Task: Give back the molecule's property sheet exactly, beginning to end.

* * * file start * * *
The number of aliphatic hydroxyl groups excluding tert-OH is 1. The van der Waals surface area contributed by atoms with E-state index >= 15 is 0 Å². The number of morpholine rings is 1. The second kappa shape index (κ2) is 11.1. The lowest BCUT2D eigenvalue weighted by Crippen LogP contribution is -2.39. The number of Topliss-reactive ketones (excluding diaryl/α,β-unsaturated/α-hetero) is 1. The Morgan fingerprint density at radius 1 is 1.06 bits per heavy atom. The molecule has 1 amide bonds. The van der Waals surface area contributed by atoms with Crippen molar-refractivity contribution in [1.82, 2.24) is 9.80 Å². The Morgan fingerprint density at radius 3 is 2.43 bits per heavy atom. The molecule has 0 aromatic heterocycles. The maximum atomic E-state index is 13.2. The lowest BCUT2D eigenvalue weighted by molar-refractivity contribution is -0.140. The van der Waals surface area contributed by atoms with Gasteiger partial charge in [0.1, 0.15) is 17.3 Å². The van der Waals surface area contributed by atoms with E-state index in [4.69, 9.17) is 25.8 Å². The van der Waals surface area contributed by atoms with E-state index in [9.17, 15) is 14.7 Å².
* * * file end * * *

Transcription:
The number of aliphatic hydroxyl groups excluding tert-OH is 1. The van der Waals surface area contributed by atoms with E-state index >= 15 is 0 Å². The number of morpholine rings is 1. The second kappa shape index (κ2) is 11.1. The lowest BCUT2D eigenvalue weighted by Crippen LogP contribution is -2.39. The number of Topliss-reactive ketones (excluding diaryl/α,β-unsaturated/α-hetero) is 1. The Morgan fingerprint density at radius 1 is 1.06 bits per heavy atom. The molecule has 1 amide bonds. The van der Waals surface area contributed by atoms with Crippen molar-refractivity contribution in [1.82, 2.24) is 9.80 Å². The Morgan fingerprint density at radius 3 is 2.43 bits per heavy atom. The molecule has 0 aromatic heterocycles. The maximum atomic E-state index is 13.2. The lowest BCUT2D eigenvalue weighted by molar-refractivity contribution is -0.140. The van der Waals surface area contributed by atoms with Gasteiger partial charge in [0.1, 0.15) is 17.3 Å². The van der Waals surface area contributed by atoms with E-state index in [4.69, 9.17) is 25.8 Å². The van der Waals surface area contributed by atoms with E-state index in [9.17, 15) is 14.7 Å².